Documentation website: https://docs.ropensci.org/workloopR/
Accompanying paper in Journal of Open Source Software: https://doi.org/10.21105/joss.01856
We are not (yet) on CRAN but the package can be installed via:
#install.packages("devtools") # if devtools is not installed devtools::install_github("ropensci/workloopR")
Please note that vignettes are not built by default. To build vignettes as well, please use the following code:
devtools::install_github("ropensci/workloopR", build_vignettes = TRUE)
workloopR (pronounced "work looper") provides functions for the import, transformation, and analysis of muscle physiology experiments in R. As the package's title suggests, our initial motivation was to provide functions to analyze work loops. The work loop technique (Josephson 1985) is used in studies of muscle physiology to determine the mechanical work and power output of a muscle. Over the course of developing the package, we expanded this goal to also cover experiments that are often complementary to the work loop technique. There are three currently supported experiment types: work loop, simple twitch, and tetanus.
workloopR offers the ability to import, transform, and then analyze a data file. Here is an example using a work loop file included within the package:
library(workloopR) ## import the workloop.ddf file included in workloopR wl_dat <- read_ddf(system.file("extdata", "workloop.ddf", package = 'workloopR'), phase_from_peak = TRUE) ## select cycles 3 through 5 using a peak-to-peak definition wl_selected <- select_cycles(wl_dat, cycle_def = "p2p", keep_cycles = 3:5) ## apply a gear ratio correction, run the analysis function, ## and then get the full object wl_analyzed <- analyze_workloop(wl_selected, GR = 2) ## for brevity, the print() method for this object produces a simple output wl_analyzed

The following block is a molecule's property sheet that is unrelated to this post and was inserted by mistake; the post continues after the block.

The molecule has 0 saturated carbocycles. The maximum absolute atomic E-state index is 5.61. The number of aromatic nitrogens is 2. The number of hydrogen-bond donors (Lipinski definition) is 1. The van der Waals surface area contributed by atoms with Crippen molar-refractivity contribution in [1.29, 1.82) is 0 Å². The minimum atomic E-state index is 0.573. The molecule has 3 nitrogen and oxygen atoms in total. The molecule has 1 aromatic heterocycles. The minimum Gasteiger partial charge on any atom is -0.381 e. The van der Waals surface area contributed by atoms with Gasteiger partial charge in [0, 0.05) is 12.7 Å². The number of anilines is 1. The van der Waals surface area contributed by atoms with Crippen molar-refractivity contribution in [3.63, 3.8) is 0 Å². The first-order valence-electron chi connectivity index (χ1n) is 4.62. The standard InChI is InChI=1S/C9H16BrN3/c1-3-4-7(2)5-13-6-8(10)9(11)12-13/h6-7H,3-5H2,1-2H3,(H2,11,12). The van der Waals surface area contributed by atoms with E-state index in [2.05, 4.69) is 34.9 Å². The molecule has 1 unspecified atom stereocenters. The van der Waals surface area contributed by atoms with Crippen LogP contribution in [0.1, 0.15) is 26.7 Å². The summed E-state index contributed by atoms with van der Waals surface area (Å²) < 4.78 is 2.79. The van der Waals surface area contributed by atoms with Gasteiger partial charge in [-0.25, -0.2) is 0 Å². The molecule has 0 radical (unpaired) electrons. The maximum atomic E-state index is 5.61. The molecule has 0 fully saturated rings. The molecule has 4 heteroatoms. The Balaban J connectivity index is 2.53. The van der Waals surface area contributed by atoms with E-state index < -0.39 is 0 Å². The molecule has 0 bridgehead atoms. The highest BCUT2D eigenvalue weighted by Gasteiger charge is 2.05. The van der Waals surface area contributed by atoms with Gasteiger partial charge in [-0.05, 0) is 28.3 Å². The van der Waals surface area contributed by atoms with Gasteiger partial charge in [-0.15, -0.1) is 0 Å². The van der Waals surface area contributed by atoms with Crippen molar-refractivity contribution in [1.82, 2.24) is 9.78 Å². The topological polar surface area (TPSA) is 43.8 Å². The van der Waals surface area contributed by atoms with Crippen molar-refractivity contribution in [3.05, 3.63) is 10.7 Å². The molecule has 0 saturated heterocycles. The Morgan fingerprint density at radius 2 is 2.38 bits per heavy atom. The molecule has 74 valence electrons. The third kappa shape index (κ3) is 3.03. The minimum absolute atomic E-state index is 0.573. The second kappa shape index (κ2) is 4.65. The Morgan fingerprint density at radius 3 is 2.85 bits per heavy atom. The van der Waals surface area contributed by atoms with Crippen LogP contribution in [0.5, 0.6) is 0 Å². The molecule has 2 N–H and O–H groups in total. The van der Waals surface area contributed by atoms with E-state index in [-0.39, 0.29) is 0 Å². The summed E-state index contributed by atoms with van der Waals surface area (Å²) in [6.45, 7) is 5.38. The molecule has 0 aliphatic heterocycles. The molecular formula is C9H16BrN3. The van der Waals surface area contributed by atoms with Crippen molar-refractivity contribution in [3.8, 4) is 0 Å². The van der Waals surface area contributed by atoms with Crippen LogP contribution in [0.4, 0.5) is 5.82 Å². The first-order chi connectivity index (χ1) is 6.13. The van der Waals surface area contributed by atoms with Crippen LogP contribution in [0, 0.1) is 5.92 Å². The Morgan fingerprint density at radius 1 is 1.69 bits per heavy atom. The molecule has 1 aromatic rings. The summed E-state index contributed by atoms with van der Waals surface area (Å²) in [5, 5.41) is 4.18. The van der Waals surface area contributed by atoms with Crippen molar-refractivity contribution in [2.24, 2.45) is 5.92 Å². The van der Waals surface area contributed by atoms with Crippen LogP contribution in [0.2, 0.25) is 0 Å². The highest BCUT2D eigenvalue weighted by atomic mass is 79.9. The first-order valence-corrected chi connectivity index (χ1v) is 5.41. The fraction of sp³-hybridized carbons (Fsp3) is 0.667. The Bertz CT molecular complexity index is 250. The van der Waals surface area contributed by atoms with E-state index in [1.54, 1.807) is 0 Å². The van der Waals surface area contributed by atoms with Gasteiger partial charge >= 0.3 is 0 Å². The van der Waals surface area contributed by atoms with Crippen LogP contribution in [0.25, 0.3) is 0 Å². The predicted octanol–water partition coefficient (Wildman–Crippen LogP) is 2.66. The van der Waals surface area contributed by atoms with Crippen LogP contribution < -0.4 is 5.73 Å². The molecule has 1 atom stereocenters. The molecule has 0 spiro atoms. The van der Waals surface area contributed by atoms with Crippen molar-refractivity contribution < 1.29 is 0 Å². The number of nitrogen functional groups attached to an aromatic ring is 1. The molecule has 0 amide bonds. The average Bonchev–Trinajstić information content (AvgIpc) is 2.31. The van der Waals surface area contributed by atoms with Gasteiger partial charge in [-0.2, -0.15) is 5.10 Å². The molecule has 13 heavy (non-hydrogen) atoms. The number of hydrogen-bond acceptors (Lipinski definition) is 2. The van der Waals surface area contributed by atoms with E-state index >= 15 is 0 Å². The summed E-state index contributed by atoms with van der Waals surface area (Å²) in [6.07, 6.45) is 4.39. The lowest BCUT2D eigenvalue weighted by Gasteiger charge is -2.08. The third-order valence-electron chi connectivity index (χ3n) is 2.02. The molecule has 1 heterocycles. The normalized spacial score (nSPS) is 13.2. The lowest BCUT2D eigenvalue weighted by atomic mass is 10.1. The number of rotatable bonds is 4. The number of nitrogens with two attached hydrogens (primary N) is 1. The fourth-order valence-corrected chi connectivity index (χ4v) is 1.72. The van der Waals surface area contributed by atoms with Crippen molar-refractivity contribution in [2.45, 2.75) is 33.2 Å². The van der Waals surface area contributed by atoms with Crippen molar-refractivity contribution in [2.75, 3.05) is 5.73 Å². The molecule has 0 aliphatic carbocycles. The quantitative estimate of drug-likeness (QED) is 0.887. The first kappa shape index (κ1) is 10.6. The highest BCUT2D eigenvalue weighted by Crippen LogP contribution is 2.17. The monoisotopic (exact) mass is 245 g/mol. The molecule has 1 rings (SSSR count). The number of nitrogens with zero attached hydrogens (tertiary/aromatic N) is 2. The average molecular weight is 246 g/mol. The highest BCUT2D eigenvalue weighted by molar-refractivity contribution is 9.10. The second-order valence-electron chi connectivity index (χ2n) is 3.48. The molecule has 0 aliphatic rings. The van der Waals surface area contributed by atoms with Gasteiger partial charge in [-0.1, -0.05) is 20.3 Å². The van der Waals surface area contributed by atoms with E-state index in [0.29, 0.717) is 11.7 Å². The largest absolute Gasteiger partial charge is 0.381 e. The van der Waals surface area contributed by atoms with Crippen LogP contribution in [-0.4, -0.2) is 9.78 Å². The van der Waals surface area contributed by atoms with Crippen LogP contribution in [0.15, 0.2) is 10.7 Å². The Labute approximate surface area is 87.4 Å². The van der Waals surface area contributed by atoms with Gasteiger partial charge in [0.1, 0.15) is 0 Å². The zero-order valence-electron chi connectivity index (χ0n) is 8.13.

File ID: workloop.ddf Cycles: 3 cycles kept out of 6 Mean Work: 0.00308 J Mean Power: 0.08474 W
## but see the structure for the full output, e.g. #str(wl_analyzed) ## or run the analysis but get the simplified version wl_analyzed_simple <- analyze_workloop(wl_selected, simplify = TRUE, GR = 2) wl_analyzed_simple
Cycle Work Net_Power a A 0.002785397 0.07639783 b B 0.003147250 0.08661014 c C 0.003305744 0.09122522
Core features and recommended vignettes
For an overview, please also see our "Introduction to workloopR" vignette
Data import: Importing data creates objects of class
muscle_stim, which we designed to essentially behave as
data.frames but with unique properties that work nicely with
workloopR's core functions. Data that are stored in .ddf format (e.g., generated by Aurora Scientific's Dynamic Muscle Control and Analysis Software) are easily imported. Other file formats are welcome, but need to be constructed into
muscle_stim objects by the user; please see the vignette "Importing data from non .ddf sources".
## import the workloop.ddf file included in workloopR wl_dat <- read_ddf(system.file("extdata", "workloop.ddf", package = 'workloopR'), phase_from_peak = TRUE) ## see how the muscle_stim object is organized wl_dat str(wl_dat) names(attributes(wl_dat))